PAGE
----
Wednesday, January 5, 2011

The Twitter Conundrum

Do you have a morning routine?  I do: roll out of bed, fiddle around in the kitchen until the husband leaves for work, make him a lunch if I'm feeling especially kind.  Then, make myself a latte, scrounge up some sort of breakfast food, and curl up on the sofa with laptop for Brainless Internet Time.  This is when I catch up on my social networking, read blogs, check email.  I'll think about a post if I'm planning to write one.

Back to the social networking.  I've had a Facebook page for a long time.  I don't link to it here, and I don't link to this there, because right now I'm not ready for my two worlds to mingle.  Were I ever to need an authorly Facebook profile, I think I would create a new one and hide the current one, because I like having that only for family, friends, and basically only people I've met face-to-face.

My Tweeter has nothing to say
Networking with people I haven't met face-to-face is where Twitter comes in.  I start using Twitter sometime last summer/fall--at first just to stalk a few agents that I was interested in, but I have since expanded to follow other people in the online writing/publishing community like writers and editors.  Twitter is a strange beast, and I find myself constantly wrestling with it and how to use it.  Right now I'm following 125 people, so I can't possibly read everyone's updates, which begs the question: why do I follow them?

This morning I saw the post on Query Shark pointing to an article: 13 Reasons Why You Didn't Get Followed Back.  I read it with interest, because although I am following 125 people, only 19 people follow me back.  And that number isn't even accurate, because one of my followers is my husband.  I thought this article would give me all the answers, but it didn't, because basically all it said was: Don't be a Twitter spammer.  I think I avoid these 13 deadly sins, so why aren't people following me back?  Well, why the hell should they?  I'm a total stranger.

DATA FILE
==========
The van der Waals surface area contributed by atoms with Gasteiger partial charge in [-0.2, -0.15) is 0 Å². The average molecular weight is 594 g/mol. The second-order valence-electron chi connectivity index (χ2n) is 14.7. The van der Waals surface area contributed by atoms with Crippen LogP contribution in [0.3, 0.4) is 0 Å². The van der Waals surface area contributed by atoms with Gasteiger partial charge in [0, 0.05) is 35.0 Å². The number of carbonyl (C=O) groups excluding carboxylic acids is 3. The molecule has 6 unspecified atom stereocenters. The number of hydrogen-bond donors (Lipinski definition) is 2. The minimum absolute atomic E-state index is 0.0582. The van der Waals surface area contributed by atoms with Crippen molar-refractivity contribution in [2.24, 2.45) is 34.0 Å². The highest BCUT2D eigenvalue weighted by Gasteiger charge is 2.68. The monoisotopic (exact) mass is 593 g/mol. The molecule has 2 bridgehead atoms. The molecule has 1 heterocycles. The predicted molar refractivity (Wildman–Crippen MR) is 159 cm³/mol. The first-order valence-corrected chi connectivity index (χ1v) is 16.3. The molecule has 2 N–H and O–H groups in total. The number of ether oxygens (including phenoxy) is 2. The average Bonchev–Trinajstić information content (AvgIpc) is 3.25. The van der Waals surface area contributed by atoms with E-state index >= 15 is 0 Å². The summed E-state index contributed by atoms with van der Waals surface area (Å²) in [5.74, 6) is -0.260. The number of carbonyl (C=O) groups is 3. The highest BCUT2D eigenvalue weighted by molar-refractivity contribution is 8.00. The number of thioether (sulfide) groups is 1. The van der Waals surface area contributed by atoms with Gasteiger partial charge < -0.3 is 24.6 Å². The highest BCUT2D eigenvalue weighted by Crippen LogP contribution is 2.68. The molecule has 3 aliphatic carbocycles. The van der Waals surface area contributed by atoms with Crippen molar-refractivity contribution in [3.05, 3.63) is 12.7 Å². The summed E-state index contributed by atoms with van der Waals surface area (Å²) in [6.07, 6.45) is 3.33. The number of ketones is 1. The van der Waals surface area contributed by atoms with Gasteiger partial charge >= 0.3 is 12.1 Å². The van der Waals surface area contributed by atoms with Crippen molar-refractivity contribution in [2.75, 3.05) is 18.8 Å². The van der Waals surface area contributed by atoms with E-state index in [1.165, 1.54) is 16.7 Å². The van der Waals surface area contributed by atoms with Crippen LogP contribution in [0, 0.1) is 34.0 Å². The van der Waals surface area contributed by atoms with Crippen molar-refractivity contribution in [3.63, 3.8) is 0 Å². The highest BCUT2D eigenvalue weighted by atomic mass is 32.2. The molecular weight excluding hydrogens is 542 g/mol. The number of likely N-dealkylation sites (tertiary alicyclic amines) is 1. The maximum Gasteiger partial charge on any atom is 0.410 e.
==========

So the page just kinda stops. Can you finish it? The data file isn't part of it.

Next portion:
And this is why I don't really get Twitter.  I would probably use it more if more people I knew were on it, but they're not.  I've sent replies to a few strangers' tweets if I have something nice or useful to say, but mostly I just find it incredibly awkward to start messaging total strangers, like walking up to a random person on the street and trying to start a conversation.  I guess more people would follow me if I had something important to say or were famous, but does that mean that Twitter is primarily intended for Bill Gates and Lindsay Lohan to spread their word to the huddled masses?

Jill Hathaway wrote a post a few weeks back asking about Twitter etiquette and policy, and whether you should follow back those who follow you.  A lot of her commenters were against following back everyone, and they're right--I think once you reach critical mass on Twitter, following back everyone who follows you would turn your account into a gnarled mess.

Please, folks, tell me:  what the hell am I supposed to do with Twitter?  Do you use it?  Do you like it?  Or are you like me, and find it an awkward way to force more of your awkwardness into the world?


  1. I've come to the conclusion that I don't really get Twitter either. I also follow a ton of people and I noticed that checking Twitter consumed a gigantic chunk of my time. And what I was left with after all that scrolling, scrolling, scrolling wasn't satisfying. I realized I was getting a little overwhelmed by all the noise. I've cut back on my Twitter reading now and my brain is much happier.

  2. Yup, I've cut way back on my Twitter reading too. Another drawback, I feel like it's not very user friendly. Maybe someday I will find a way to use it more, but for now I'm just an occasional drop-in.

  3. I like it to an extent, but really--and I think this is what I said on Jill's post--I've gotten to the point where I only follow my real-life friends, agents, some authors and my fellow bloggers.